The Sustainability Buzz

Engaging Employees: What’s Your Human Capital Worth?

Employee Engagement for SustainabilityCorporate sustainability is often defined by some version of the three-legged stool model and there is an alphabet soup of ways to define that model – 3 Es (economy/environment/equity), 3 Ps (people/planet/profits), CSR (corporate social responsibility), CR+Green, TBL (triple bottom line).  At iSpring we often use ESG for environmental, social and governance.  But to a data-focused business person, the most clear definition might be that corporate sustainability equals good asset management, if we think of assets in terms of economic, natural, and human capital.

Often our conversation focuses on the first two – economic and natural capital.  You know, water, waste, electricity, cost reduction, ROI.  It’s easier to measure and not as messy as dealing with human beings.  But the third kind of capital – human capital – is what we want to discuss this month, specifically the human capital within the company.

At the core of any business enterprise is its people.  No matter how automated the process, someone still has to reliably turn on the machines.  Of course most business enterprises are nowhere near that simple.  And while many businesses pay lip service to the need for engaged employees, far fewer quantify the value of an engaged workforce to the company.  A company seeking a well-rounded sustainable strategy needs to know what that value is.

Engaged employees deliver better business results.  A 2010 report from the World Business Council for Sustainable Development revealed these statistics:

  • Companies with engaged employees grew profits three times faster than competitors.
  • Highly engaged organizations have 87% less staff turnover and 20% better performance than average.
  • Operating income of companies with engaged employees improved by 19% in one year vs. a decline of 33% for companies with low levels of employee engagement.
  • 59% of engaged employees say their job brings out their most creative ideas vs. 3% of disengaged employees.

So what is an engaged employee?  The team-consulting company Belgard-Fisher-Rayner identified four factors that cause an employee to be committed to a project or overarching goal:  Clarity (an understanding of what the goal is), Relevance (an understanding of how it benefits the company and therefore the employee), Involvement (having a personal opportunity to shape and implement the initiative) and Meaning (the goal resonates with their personal values).    It is the Meaning component that drives the commitment because it is at this level that the employee becomes emotionally engaged.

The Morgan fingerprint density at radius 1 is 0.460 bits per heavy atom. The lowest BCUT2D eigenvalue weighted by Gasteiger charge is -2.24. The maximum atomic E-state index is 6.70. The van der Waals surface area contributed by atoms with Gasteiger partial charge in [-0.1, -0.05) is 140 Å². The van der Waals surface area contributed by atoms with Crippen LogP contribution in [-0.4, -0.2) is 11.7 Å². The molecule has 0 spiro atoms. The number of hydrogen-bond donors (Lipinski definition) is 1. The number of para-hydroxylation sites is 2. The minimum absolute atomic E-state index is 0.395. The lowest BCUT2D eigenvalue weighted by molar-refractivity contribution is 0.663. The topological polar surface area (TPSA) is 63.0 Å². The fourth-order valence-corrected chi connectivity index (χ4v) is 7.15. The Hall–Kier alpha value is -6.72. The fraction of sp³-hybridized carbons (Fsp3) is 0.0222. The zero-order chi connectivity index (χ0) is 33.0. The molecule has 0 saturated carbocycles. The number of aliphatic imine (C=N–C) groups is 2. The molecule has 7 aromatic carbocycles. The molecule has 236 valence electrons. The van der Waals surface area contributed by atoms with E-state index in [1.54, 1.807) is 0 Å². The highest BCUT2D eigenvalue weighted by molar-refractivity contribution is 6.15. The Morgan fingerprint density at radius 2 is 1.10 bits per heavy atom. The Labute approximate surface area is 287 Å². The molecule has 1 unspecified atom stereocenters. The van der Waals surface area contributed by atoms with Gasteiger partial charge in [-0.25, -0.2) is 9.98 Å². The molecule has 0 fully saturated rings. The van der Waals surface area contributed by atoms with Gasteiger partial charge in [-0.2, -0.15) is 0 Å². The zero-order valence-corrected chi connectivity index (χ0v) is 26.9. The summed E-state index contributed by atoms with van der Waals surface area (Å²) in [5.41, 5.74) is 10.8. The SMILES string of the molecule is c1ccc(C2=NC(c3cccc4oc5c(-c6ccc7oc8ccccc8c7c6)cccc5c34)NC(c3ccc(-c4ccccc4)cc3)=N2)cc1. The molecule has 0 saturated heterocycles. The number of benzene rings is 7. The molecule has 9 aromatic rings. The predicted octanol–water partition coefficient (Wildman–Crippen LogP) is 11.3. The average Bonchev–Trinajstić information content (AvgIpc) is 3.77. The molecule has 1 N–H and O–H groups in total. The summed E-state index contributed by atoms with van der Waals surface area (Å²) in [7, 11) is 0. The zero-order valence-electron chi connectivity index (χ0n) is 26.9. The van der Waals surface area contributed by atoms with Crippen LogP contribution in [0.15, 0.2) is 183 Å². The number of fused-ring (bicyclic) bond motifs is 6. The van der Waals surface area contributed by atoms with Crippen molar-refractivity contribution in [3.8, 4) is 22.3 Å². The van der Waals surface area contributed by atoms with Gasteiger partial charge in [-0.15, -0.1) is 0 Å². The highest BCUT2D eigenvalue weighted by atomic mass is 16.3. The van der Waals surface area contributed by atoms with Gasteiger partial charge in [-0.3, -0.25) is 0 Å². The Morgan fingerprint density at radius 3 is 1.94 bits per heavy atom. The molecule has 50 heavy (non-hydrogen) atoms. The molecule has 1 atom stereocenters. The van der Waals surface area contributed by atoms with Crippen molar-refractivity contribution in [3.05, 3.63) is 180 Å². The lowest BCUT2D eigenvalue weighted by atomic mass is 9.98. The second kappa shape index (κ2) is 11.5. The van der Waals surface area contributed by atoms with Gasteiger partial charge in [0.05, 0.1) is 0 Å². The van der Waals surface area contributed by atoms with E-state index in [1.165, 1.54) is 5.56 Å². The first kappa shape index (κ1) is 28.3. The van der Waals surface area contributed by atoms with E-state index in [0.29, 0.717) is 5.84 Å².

Studies have shown that 60% to 70% of employee absenteeism is due to reasons other than illness.  Employers can influence that 60% number by implementing such programs as flexible work schedules, work-at-home options, and job-sharing opportunities.   A company focus on sustainability includes an understanding of the influence of the work environment, both physical and mental, on the employee, leading to programs that value the worker’s physical and emotional health.  And engaged and innovative employees can often come up with their own solutions, not readily apparent to management but equally workable.

Employee engagement is also enhanced by opportunities for volunteerism.  These sorts of programs need to be aligned with the Meaning component of the employees’ commitment.   Employers can run company-wide volunteer programs for specific organizations that align with the company’s passions, or they can support employees with paid time off to volunteer in employee-selected programs.  Programs can be ad hoc or ongoing, but they need to speak to the employee’s desire for meaning and involvement.

All this leads to several quantifiable changes.  Engaged employees are more innovative and productive—two of the things that a successful sustainability strategy requires.  If only 25% of employees become more engaged, it is a conservative estimate that the company will see a 10% increase in their productivity.  More engagement means more productivity and more innovative ideas.  These increases avoid the cost of hiring additional employees to produce the same amount of work and create employees who may just think up the company’s “next big thing.”

Having an engaged workforce also leads to a significant reduction in turnover.  While recent financial conditions have resulted in significant workforce reductions, during more normal economic times, turnover is a high cost item for any business.  Voluntary turnover rates in 2008 were 10.4% for the manufacturing sector, 14.9% for the distribution and warehousing sector, and 14% for the services sector with an average of 12.5% for all sectors.  Estimates of the total cost of a voluntary turnover range from 30% to 150% of the salary of the vacated position.  Reducing that turnover by the 87% cited above can have a significant bottom-line impact.

Most importantly, any company seeking to embed sustainability within its corporate DNA needs the buy-in of its people, a capital asset just as valuable as money or materials. Their innovation and creativity provide the greatest pool of resources to identify and implement sustainable change.  Engaging this most important asset unleashes those resources, creating benefits that flow directly to the bottom line.  Just remember, once those benefits reach the bottom line, share them with the folks who helped create them.  It’ll become a virtuous cycle that’s sure to return multiples of the investment.

One Comment

  1. Posted 24 May 2012 at 10:28 am | Permalink

    Good reminder. It’s a shame that there is still a need to remind people that engagement makes sense. Ah well. . .

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